June was Men’s Health Month, a month designated for encouraging men and boys to take charge of their health. But any month is an opportune time to look at the status of health for Black men. According to the Centers for Disease Control, Black men have the lowest life expectancy of any demographic group. And a 2022 national survey by the Cleveland Clinic reveals that 63 percent of men of color report not getting regular health screenings.
That includes matters of mental health, where Black men also lag behind; Black women are far more likely to see help. That’s important since an increasing body of evidence identifies a crucial link between mental and physical health.
“There are many barriers that get in the way of men checking in with themselves about their wellbeing,” said Jocelyn McQuirter, project manager of See Mental Health, the Hennepin County mental health awareness campaign.
“There’s access to transportation, insurance, and building a level of trust. Having representation with therapists of color who can identify with the complexities of race is important. You want someone who understands where you live, how you talk, who knows that historical trauma may exist.”
McQuirter hopes that See Mental Health, which has a website seementalhealth.org and a mobile unit that is out at events in the community, will encourage men to think about their connections. The campaign urges all people to look for support from those who can “help them find their way forward” with their mental health. The campaign also reminds people that help is sometimes available by initiating something as simple as a conversation.
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“I’m amazed at how a word of encouragement can change the trajectory of where someone is. One text message, one conversation can be a positive,” she said.
While the last decade has seen far greater societal acceptance for discussing mental health and seeking resources, a stubborn stigma still remains.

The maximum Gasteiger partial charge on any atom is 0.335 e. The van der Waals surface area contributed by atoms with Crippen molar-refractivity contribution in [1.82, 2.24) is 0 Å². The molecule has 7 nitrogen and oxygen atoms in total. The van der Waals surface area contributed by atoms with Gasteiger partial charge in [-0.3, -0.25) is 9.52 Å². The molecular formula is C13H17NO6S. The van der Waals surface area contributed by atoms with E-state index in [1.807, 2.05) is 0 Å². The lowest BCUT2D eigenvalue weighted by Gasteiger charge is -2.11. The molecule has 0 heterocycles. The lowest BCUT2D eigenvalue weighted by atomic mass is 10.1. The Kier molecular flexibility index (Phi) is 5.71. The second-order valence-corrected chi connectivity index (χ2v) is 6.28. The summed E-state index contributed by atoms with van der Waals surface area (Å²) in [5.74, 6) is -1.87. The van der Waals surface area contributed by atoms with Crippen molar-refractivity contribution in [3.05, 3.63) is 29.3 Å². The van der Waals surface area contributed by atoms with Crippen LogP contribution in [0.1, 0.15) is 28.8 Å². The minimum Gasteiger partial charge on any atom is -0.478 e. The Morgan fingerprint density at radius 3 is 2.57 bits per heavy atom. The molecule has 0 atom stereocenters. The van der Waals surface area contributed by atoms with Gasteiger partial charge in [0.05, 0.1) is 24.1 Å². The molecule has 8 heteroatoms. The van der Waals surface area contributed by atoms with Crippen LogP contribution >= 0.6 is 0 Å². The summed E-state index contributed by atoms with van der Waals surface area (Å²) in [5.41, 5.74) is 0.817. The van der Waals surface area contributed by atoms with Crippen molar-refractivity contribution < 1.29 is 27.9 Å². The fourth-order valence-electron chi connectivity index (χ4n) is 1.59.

“Many men hold the belief that, in order to be manly, they need to solve their own problems. When they go to a doctor or therapist, it feels like weakness,” said Lambers Fisher, a licensed marriage and family therapist.
“We need to praise men when they have the wisdom to seek help. When it’s not going well with their mental health, we want them to get help and stay alive rather than impress us with their endurance,” he added.
Fisher, who hosts The Diversity Dude podcast on the SHElettaMakesMeLaugh.com podcasting platform, encourages men to be proactive with their mental health with a few internal shifts. “Create a safe environment to express feelings and practice sharing them with your partner or people you trust. So often men only share when we have a problem to solve,” he said.
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“Work on developing a wider emotional vocabulary. Expound on the basic four feeling words: happy, mad, sad, afraid. Look for the nuances; that’s where the skill comes in. This can help you in your relationship, and also with your friends and at your job.”
Professionals know that taking men’s mental health seriously can be life-saving.
Men are more likely to suffer what researchers now call “deaths of despair:” premature death from alcoholism, overdose, and suicide. Undiagnosed and untreated mood disorders in younger men are associated with risk-taking behaviors and the use of substances. Older men with chronic conditions like diabetes and heart disease experience worse outcomes and shortened lives when they also live with depression.
Researchers say men are less likely than women to seek preventive care and are more likely to not have their own primary care provider, who can be a critical link in navigating the complexities of all aspects of the health care system.
It’s time for men to resolve to take the first step to better health that will benefit them all year round.
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“Awareness months give us an opportunity to think about something intentionally,” Fisher said. “Men who take care of themselves are modeling something important.”
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